“I’m in it for the long haul,” he told Bret Baier last night about his tenure as chief of staff. We’ll see about that.

The president is annoyed.

Various papers reported yesterday that Kelly had told the Congressional Hispanic Caucus that Trump hadn’t been “fully informed” about immigration policy when he was making promises about the wall as a candidate and that he’d “evolved” on the issues to some extent. That’s what inspired Trump’s grumbly tweets this morning. But if you believe the Times, Kelly went further than that with the CHC. He took credit for pushing Trump towards the middle. Lesson one of working for POTUS, as Steve Bannon would tell you: Do not take credit for anything. The credit is Trump’s alone.

But in telling lawmakers that Mr. Trump had essentially erred from the start in promoting a wall and by claiming credit for dissuading him, Mr. Kelly appeared to be voicing a sentiment some in the West Wing have heard him express privately — that it is his job to tutor a sometimes ill-informed president who has never served in public office before…

Mr. Kelly told lawmakers that “he was the one who tempered” Mr. Trump “on the issue of the wall, on the issue of DACA,” said Representative Raúl Grijalva, Democrat of Arizona, who attended the session…

Mr. Gutiérrez told reporters that at the meeting, Mr. Kelly said that during the presidential campaign, “there were statements made about the wall that were not informed statements.”

Kelly had an easy out available to him: FAKE NEWS! I never said any of that, he could have told Trump. The Democrats are just making things up to embarrass the White House because they’re annoyed that the DACA negotiations have dried up.

But no. He went on Trump’s favorite TV network last night and essentially affirmed everything he was accused of saying. The president wasn’t necessarily fully informed on immigration during the campaign and he’s since “evolved” somewhat on the wall and DACA. (All candidates are somewhat uninformed before taking office, he noted, to lessen the personal affront to Trump.)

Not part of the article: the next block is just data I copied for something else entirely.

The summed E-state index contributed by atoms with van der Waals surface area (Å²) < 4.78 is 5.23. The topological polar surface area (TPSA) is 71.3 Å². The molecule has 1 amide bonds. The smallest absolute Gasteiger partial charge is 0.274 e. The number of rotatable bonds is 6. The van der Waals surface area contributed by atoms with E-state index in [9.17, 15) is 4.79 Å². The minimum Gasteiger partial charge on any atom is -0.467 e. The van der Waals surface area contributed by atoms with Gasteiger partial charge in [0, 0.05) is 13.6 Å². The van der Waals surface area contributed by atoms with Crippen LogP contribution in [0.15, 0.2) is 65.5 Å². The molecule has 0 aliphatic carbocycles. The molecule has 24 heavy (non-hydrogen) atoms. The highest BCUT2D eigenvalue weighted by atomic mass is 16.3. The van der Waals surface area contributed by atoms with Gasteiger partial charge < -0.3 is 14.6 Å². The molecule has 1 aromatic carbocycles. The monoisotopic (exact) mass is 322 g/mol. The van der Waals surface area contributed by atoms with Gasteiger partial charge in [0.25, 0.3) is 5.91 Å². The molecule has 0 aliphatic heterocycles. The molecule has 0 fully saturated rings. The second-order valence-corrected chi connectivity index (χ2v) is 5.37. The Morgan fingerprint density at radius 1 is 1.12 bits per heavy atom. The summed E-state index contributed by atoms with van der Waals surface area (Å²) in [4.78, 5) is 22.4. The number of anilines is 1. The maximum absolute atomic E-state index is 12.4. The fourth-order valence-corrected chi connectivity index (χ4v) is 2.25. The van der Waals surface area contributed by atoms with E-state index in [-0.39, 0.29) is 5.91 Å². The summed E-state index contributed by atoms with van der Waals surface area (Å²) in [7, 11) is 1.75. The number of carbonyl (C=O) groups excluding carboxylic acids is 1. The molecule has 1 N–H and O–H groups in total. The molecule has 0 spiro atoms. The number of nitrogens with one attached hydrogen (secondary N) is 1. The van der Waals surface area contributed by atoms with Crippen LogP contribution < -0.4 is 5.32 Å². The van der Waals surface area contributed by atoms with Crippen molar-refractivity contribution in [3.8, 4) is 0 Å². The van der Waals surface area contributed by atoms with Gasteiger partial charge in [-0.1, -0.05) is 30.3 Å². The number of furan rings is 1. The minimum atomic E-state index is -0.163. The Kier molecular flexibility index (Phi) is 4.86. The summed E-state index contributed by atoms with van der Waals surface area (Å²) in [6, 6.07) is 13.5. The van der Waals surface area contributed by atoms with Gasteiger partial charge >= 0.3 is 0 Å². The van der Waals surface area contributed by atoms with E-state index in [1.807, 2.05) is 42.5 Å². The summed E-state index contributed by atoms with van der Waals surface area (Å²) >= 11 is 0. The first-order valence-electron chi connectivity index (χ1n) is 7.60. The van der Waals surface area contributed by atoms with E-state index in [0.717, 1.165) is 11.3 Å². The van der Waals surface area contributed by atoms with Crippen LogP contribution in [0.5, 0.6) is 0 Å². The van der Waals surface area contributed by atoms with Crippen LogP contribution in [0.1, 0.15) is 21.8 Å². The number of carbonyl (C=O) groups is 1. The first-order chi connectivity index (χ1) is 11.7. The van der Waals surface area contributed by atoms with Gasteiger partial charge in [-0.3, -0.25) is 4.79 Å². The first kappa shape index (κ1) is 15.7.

Is he … trying to get fired? A source told Axios before Trump started tweeting defensively this morning that he would end up hitting the roof over Kelly’s remarks:

Late last night, a few hours after Fox News aired Bret Baier’s interview with John Kelly, a source close to the president told me Trump would explode when he saw what his chief of staff said. The source — who has spent a lot of time with Trump — predicted the president would hate the interview because Kelly came off as the mature professional who patiently educated an uninformed Trump, and helped him see the light and evolve on “The Wall.”

Kelly has finally ventured into Steve Bannon territory when it comes to trying to create the perception that he’s the ‘great manipulator,’ saving the country from Trump’s ignorance. The difference is, Steve tried to develop that reputation in off-the-record conversations with reporters. Kelly did it openly on the country’s most-watched cable network. It’s the subtle difference between hubris and arrogance.”

And sure enough:

The worst part is that Kelly’s giving Trump a bad rap. It’s true that he’s not a model of constancy on immigration — sometimes not even for the duration of a single meeting — but I remember him saying at times during the campaign that the wall wouldn’t necessarily be a coast-to-coast structure nor would it need to be. That’s the supposed ignorance that Kelly helped correct, “tutoring” POTUS on the fact that fencing and natural barriers would be adequate substitutes for a wall in certain places along the border. But Trump already knew that. Byron York went digging and found seven different occasions on which Trump himself noted that a wall isn’t required along the entire stretch. The earliest came less than 10 days after he declared his candidacy.

So what is Kelly up to, then? Why antagonize Trump needlessly, particularly when the president’s right that he’s done less “evolving” on the wall than Kelly suggests?